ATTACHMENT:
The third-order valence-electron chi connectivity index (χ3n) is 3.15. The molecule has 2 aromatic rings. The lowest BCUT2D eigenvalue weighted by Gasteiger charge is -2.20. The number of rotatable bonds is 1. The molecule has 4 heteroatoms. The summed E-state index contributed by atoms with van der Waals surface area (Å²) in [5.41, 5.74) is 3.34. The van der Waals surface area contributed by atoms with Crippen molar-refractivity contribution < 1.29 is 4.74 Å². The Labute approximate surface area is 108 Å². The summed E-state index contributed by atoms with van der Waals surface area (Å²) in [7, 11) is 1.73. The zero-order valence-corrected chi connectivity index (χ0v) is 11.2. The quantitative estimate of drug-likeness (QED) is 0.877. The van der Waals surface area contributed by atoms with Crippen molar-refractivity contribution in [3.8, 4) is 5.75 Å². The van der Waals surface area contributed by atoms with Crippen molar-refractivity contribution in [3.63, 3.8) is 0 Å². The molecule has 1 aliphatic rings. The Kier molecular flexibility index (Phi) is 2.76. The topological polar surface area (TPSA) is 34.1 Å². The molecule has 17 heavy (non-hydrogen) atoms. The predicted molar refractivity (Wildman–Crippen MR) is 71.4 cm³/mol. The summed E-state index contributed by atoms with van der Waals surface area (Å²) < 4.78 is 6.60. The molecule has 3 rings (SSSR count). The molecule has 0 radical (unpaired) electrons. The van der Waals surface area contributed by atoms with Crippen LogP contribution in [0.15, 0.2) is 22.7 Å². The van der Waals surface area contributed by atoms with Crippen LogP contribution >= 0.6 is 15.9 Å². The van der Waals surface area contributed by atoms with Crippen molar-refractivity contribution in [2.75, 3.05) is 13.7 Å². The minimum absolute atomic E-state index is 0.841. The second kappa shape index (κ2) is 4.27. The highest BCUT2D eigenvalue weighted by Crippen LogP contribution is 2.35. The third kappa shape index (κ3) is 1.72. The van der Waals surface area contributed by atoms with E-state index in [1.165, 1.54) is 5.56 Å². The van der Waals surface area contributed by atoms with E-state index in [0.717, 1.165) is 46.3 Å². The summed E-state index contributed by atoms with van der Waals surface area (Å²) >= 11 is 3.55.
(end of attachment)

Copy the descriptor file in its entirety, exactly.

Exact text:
The third-order valence-electron chi connectivity index (χ3n) is 3.15. The molecule has 2 aromatic rings. The lowest BCUT2D eigenvalue weighted by Gasteiger charge is -2.20. The number of rotatable bonds is 1. The molecule has 4 heteroatoms. The summed E-state index contributed by atoms with van der Waals surface area (Å²) in [5.41, 5.74) is 3.34. The van der Waals surface area contributed by atoms with Crippen molar-refractivity contribution < 1.29 is 4.74 Å². The Labute approximate surface area is 108 Å². The summed E-state index contributed by atoms with van der Waals surface area (Å²) in [7, 11) is 1.73. The zero-order valence-corrected chi connectivity index (χ0v) is 11.2. The quantitative estimate of drug-likeness (QED) is 0.877. The van der Waals surface area contributed by atoms with Crippen molar-refractivity contribution in [3.8, 4) is 5.75 Å². The van der Waals surface area contributed by atoms with Crippen molar-refractivity contribution in [3.63, 3.8) is 0 Å². The molecule has 1 aliphatic rings. The Kier molecular flexibility index (Phi) is 2.76. The topological polar surface area (TPSA) is 34.1 Å². The molecule has 17 heavy (non-hydrogen) atoms. The predicted molar refractivity (Wildman–Crippen MR) is 71.4 cm³/mol. The summed E-state index contributed by atoms with van der Waals surface area (Å²) < 4.78 is 6.60. The molecule has 3 rings (SSSR count). The molecule has 0 radical (unpaired) electrons. The van der Waals surface area contributed by atoms with Crippen LogP contribution in [0.15, 0.2) is 22.7 Å². The van der Waals surface area contributed by atoms with Crippen LogP contribution >= 0.6 is 15.9 Å². The van der Waals surface area contributed by atoms with Crippen molar-refractivity contribution in [2.75, 3.05) is 13.7 Å². The minimum absolute atomic E-state index is 0.841. The second kappa shape index (κ2) is 4.27. The highest BCUT2D eigenvalue weighted by Crippen LogP contribution is 2.35. The third kappa shape index (κ3) is 1.72. The van der Waals surface area contributed by atoms with E-state index in [1.165, 1.54) is 5.56 Å². The van der Waals surface area contributed by atoms with E-state index in [0.717, 1.165) is 46.3 Å². The summed E-state index contributed by atoms with van der Waals surface area (Å²) >= 11 is 3.55.